People protesting energy projects continue to be targeted for their activism

Peaceful Assembly

Challenging government policies and actions

People protesting energy projects continue to be targeted for their activism. For example, on 30th April 2019, the Royal Canadian Mounted Police (RCMP) arrested a 71-year-old man for allegedly defying a court order that prohibits demonstrations within five meters of a pipeline site for climbing a tree near the site. Terry Christenson, who was arrested last year for a similar violation, says he will continue to oppose the expansion of the Trans Mountain pipeline near Vancouver. In a separate incident, three women were arrested by RCMP on 10th April 2019 for allegedly failing to leave their protest camp following a court order to do so. The women were part of large group who had been camping on the site near a natural gas project at Fort Ellis, N.S. for almost two years. RCMP also prevented other protesters from visiting the protest camp site. “We know that we are right, this is our treaty right, this is our inherent right and it should be all Nova Scotians rights to stand and protect their water,” said Dorene Bernard, a member of the Sipekne'katik First Nation who live in the area. 

On 14th April 2019, at least four people were arrested in Halifax for allegedly failing to follow police officers’ orders to disperse and causing property damage at a protest sponsored by Extinction Rebellion Nova Scotia.

On 3rd May 2019, thousands of Edmonton-area students walked out of class to protest newly elected Premier Jason Kenney’s plans to overturn a law that prohibits schools from telling parents when their child joins a gay-straight alliance. Carrying signs with messages like "Hey, Kenney, leave us alone: The Gays" and "Are your tax cuts more important than queer youth?", student-led protests took place at about 90 schools across the province. LGBTQ rights advocates say the risk of students being outed to their parents would deter kids from joining clubs and finding support.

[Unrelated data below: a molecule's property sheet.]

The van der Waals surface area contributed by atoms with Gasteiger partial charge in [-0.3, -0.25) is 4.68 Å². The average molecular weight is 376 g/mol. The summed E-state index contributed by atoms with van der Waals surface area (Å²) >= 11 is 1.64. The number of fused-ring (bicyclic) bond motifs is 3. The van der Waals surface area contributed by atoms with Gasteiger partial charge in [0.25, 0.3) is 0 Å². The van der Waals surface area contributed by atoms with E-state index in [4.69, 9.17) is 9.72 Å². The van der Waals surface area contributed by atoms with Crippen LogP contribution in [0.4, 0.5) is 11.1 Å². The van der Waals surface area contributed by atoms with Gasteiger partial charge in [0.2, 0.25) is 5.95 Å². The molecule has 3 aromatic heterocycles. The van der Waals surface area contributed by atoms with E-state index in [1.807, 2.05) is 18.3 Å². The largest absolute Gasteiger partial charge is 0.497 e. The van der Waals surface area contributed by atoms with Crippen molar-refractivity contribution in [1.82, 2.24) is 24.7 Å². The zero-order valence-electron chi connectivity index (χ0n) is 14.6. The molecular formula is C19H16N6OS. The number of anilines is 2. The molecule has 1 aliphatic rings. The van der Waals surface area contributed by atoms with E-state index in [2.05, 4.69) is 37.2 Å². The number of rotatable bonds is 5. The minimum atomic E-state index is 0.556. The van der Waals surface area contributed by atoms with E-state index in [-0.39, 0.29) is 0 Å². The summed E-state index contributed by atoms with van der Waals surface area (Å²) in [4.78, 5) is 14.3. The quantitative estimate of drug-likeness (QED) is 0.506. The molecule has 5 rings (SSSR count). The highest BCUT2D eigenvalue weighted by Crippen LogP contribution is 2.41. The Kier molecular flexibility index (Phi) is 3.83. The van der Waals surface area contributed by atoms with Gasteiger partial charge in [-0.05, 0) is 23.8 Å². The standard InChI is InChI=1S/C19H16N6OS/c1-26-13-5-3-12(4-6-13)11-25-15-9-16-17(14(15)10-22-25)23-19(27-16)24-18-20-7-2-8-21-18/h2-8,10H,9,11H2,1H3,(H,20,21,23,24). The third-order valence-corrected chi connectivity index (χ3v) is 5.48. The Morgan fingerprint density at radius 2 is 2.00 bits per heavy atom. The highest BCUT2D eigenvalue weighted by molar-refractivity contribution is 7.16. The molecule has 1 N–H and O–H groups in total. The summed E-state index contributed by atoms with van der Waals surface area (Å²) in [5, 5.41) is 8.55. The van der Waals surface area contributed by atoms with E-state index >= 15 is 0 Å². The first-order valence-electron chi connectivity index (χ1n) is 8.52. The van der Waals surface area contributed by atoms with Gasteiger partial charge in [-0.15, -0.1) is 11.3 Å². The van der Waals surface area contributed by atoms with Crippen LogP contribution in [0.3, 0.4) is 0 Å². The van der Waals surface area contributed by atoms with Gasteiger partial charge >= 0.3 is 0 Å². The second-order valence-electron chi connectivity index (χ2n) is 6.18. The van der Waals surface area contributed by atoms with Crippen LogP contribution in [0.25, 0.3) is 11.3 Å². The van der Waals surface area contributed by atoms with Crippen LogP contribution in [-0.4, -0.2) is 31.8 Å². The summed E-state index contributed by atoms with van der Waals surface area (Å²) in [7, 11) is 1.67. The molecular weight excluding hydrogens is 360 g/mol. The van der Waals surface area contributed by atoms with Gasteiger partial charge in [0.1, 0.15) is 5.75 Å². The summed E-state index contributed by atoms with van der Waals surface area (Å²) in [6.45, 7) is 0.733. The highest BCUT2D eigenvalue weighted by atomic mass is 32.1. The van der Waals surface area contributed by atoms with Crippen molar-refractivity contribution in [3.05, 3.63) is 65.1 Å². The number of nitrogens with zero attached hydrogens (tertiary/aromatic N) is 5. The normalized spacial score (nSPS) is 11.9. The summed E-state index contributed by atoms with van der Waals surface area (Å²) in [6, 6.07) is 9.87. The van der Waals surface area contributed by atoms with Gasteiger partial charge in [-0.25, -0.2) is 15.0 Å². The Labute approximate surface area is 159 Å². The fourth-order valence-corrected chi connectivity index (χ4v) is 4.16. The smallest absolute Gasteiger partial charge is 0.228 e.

On 5th May 2019, hundreds of people marched in Montreal to protest a bill that would ban public employees from wearing religious symbols while at work. It was one of many protests held across the province in opposition of a bill that would apply to hijabs worn by Muslims, Sikh turbans, Christian jewelry and Jewish kippahs. “It’s suppression and oppression,” Canadian Council of Muslim Women spokesperson Shaheen Ashraf said at the march. At least two people were arrested the day before when a small number of people held a rally in support of the measure and were met by counter-protesters. Prime Minister Justin Trudeau criticised the bill, saying, “It's unthinkable to me that in a free society we would legitimise discrimination against citizens based on their religion.”